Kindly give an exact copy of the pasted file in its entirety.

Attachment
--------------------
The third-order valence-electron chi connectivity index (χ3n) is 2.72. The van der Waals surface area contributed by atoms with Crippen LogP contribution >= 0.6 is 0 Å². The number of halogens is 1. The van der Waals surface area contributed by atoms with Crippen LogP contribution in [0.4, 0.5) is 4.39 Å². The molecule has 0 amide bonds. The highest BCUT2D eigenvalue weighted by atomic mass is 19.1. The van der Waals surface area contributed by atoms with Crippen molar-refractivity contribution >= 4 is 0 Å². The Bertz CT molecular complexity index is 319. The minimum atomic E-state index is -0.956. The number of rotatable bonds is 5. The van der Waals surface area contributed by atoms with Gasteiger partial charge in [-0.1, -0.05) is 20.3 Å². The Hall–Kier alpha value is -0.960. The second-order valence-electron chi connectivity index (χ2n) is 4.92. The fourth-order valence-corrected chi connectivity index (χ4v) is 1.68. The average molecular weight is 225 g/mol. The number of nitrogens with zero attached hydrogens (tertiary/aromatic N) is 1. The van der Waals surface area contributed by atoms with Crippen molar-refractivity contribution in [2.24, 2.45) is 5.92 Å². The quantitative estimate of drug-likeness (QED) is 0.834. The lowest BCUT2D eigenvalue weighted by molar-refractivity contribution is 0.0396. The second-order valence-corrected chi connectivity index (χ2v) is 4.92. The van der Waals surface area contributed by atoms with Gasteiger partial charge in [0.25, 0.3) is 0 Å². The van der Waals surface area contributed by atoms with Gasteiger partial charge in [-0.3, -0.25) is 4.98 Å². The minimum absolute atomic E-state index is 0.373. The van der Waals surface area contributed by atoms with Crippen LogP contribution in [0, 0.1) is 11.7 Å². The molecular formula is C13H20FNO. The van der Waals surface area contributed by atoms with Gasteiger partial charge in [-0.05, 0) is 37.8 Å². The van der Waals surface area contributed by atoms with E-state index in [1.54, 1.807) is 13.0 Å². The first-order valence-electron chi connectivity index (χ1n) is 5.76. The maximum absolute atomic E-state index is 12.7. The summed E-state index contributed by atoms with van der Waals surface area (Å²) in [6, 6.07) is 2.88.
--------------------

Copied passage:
The third-order valence-electron chi connectivity index (χ3n) is 2.72. The van der Waals surface area contributed by atoms with Crippen LogP contribution >= 0.6 is 0 Å². The number of halogens is 1. The van der Waals surface area contributed by atoms with Crippen LogP contribution in [0.4, 0.5) is 4.39 Å². The molecule has 0 amide bonds. The highest BCUT2D eigenvalue weighted by atomic mass is 19.1. The van der Waals surface area contributed by atoms with Crippen molar-refractivity contribution >= 4 is 0 Å². The Bertz CT molecular complexity index is 319. The minimum atomic E-state index is -0.956. The number of rotatable bonds is 5. The van der Waals surface area contributed by atoms with Gasteiger partial charge in [-0.1, -0.05) is 20.3 Å². The Hall–Kier alpha value is -0.960. The second-order valence-electron chi connectivity index (χ2n) is 4.92. The fourth-order valence-corrected chi connectivity index (χ4v) is 1.68. The average molecular weight is 225 g/mol. The number of nitrogens with zero attached hydrogens (tertiary/aromatic N) is 1. The van der Waals surface area contributed by atoms with Crippen molar-refractivity contribution in [2.24, 2.45) is 5.92 Å². The quantitative estimate of drug-likeness (QED) is 0.834. The lowest BCUT2D eigenvalue weighted by molar-refractivity contribution is 0.0396. The second-order valence-corrected chi connectivity index (χ2v) is 4.92. The van der Waals surface area contributed by atoms with Gasteiger partial charge in [0.25, 0.3) is 0 Å². The van der Waals surface area contributed by atoms with Gasteiger partial charge in [-0.3, -0.25) is 4.98 Å². The minimum absolute atomic E-state index is 0.373. The van der Waals surface area contributed by atoms with Crippen LogP contribution in [0, 0.1) is 11.7 Å². The molecular formula is C13H20FNO. The van der Waals surface area contributed by atoms with Gasteiger partial charge in [-0.05, 0) is 37.8 Å². The van der Waals surface area contributed by atoms with E-state index in [1.54, 1.807) is 13.0 Å². The first-order valence-electron chi connectivity index (χ1n) is 5.76. The maximum absolute atomic E-state index is 12.7. The summed E-state index contributed by atoms with van der Waals surface area (Å²) in [6, 6.07) is 2.88.